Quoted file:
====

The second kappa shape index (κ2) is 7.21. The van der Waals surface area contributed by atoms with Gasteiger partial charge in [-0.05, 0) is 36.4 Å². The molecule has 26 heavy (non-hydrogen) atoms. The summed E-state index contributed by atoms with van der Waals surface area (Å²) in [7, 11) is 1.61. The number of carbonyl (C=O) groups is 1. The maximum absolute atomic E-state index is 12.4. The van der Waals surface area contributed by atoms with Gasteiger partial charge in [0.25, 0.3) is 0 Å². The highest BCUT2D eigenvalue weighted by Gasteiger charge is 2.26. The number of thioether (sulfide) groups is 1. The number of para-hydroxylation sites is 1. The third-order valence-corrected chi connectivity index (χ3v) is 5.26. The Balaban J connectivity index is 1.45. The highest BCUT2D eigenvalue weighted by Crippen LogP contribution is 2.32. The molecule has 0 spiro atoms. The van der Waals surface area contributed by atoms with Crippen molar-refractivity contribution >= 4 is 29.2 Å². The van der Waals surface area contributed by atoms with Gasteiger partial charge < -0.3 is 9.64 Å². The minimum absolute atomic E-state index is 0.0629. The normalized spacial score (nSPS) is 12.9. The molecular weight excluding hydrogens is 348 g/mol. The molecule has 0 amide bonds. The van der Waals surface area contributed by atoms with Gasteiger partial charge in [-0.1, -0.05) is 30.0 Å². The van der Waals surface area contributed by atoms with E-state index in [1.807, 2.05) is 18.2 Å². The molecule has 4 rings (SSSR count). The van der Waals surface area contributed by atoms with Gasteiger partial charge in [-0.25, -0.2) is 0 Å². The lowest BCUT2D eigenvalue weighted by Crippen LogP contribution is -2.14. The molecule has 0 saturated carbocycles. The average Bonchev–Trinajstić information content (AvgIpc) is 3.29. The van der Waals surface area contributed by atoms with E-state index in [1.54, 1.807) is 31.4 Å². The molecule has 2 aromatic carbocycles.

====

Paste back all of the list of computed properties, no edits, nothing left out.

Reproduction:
The second kappa shape index (κ2) is 7.21. The van der Waals surface area contributed by atoms with Gasteiger partial charge in [-0.05, 0) is 36.4 Å². The molecule has 26 heavy (non-hydrogen) atoms. The summed E-state index contributed by atoms with van der Waals surface area (Å²) in [7, 11) is 1.61. The number of carbonyl (C=O) groups is 1. The maximum absolute atomic E-state index is 12.4. The van der Waals surface area contributed by atoms with Gasteiger partial charge in [0.25, 0.3) is 0 Å². The highest BCUT2D eigenvalue weighted by Gasteiger charge is 2.26. The number of thioether (sulfide) groups is 1. The number of para-hydroxylation sites is 1. The third-order valence-corrected chi connectivity index (χ3v) is 5.26. The Balaban J connectivity index is 1.45. The highest BCUT2D eigenvalue weighted by Crippen LogP contribution is 2.32. The molecule has 0 spiro atoms. The van der Waals surface area contributed by atoms with Crippen molar-refractivity contribution >= 4 is 29.2 Å². The van der Waals surface area contributed by atoms with Gasteiger partial charge < -0.3 is 9.64 Å². The minimum absolute atomic E-state index is 0.0629. The normalized spacial score (nSPS) is 12.9. The molecular weight excluding hydrogens is 348 g/mol. The molecule has 0 amide bonds. The van der Waals surface area contributed by atoms with Gasteiger partial charge in [-0.1, -0.05) is 30.0 Å². The van der Waals surface area contributed by atoms with E-state index in [1.807, 2.05) is 18.2 Å². The molecule has 4 rings (SSSR count). The van der Waals surface area contributed by atoms with Gasteiger partial charge in [-0.25, -0.2) is 0 Å². The lowest BCUT2D eigenvalue weighted by Crippen LogP contribution is -2.14. The molecule has 0 saturated carbocycles. The average Bonchev–Trinajstić information content (AvgIpc) is 3.29. The van der Waals surface area contributed by atoms with E-state index in [1.54, 1.807) is 31.4 Å². The molecule has 2 aromatic carbocycles.